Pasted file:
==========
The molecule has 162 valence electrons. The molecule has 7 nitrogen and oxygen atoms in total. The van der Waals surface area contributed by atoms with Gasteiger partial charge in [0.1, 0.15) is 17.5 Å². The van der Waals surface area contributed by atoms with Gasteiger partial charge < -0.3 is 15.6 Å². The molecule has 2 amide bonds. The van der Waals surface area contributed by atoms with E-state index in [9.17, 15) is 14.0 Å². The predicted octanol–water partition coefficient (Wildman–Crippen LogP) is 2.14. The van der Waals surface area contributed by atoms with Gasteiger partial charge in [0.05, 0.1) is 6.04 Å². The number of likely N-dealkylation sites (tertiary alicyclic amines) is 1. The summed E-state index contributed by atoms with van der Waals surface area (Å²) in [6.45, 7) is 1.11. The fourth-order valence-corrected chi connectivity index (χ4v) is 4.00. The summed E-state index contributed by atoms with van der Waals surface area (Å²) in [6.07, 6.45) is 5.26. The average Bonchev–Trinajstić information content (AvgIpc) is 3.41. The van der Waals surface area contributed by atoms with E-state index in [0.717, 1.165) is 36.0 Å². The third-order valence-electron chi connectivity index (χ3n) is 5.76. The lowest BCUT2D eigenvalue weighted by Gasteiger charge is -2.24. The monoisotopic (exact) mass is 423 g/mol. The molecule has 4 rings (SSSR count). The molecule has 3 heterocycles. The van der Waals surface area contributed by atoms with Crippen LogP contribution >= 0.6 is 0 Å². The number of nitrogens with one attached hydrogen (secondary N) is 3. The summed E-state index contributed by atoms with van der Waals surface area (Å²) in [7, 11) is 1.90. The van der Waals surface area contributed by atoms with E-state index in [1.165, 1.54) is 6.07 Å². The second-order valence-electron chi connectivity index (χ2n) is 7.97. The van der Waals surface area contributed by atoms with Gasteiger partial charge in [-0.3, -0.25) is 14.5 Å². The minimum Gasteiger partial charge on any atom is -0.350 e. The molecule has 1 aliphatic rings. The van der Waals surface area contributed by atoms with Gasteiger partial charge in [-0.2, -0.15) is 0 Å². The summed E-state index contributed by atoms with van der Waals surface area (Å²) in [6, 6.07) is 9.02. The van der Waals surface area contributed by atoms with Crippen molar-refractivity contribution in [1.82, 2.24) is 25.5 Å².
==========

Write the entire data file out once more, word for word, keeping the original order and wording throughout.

The molecule has 162 valence electrons. The molecule has 7 nitrogen and oxygen atoms in total. The van der Waals surface area contributed by atoms with Gasteiger partial charge in [0.1, 0.15) is 17.5 Å². The van der Waals surface area contributed by atoms with Gasteiger partial charge < -0.3 is 15.6 Å². The molecule has 2 amide bonds. The van der Waals surface area contributed by atoms with E-state index in [9.17, 15) is 14.0 Å². The predicted octanol–water partition coefficient (Wildman–Crippen LogP) is 2.14. The van der Waals surface area contributed by atoms with Gasteiger partial charge in [0.05, 0.1) is 6.04 Å². The number of likely N-dealkylation sites (tertiary alicyclic amines) is 1. The summed E-state index contributed by atoms with van der Waals surface area (Å²) in [6.45, 7) is 1.11. The fourth-order valence-corrected chi connectivity index (χ4v) is 4.00. The summed E-state index contributed by atoms with van der Waals surface area (Å²) in [6.07, 6.45) is 5.26. The average Bonchev–Trinajstić information content (AvgIpc) is 3.41. The van der Waals surface area contributed by atoms with E-state index in [0.717, 1.165) is 36.0 Å². The third-order valence-electron chi connectivity index (χ3n) is 5.76. The lowest BCUT2D eigenvalue weighted by Gasteiger charge is -2.24. The monoisotopic (exact) mass is 423 g/mol. The molecule has 4 rings (SSSR count). The molecule has 3 heterocycles. The van der Waals surface area contributed by atoms with Crippen LogP contribution >= 0.6 is 0 Å². The number of nitrogens with one attached hydrogen (secondary N) is 3. The summed E-state index contributed by atoms with van der Waals surface area (Å²) in [7, 11) is 1.90. The van der Waals surface area contributed by atoms with E-state index in [1.165, 1.54) is 6.07 Å². The second-order valence-electron chi connectivity index (χ2n) is 7.97. The van der Waals surface area contributed by atoms with Gasteiger partial charge in [-0.3, -0.25) is 14.5 Å². The minimum Gasteiger partial charge on any atom is -0.350 e. The molecule has 1 aliphatic rings. The van der Waals surface area contributed by atoms with Gasteiger partial charge in [-0.2, -0.15) is 0 Å². The summed E-state index contributed by atoms with van der Waals surface area (Å²) in [6, 6.07) is 9.02. The van der Waals surface area contributed by atoms with Crippen molar-refractivity contribution in [1.82, 2.24) is 25.5 Å².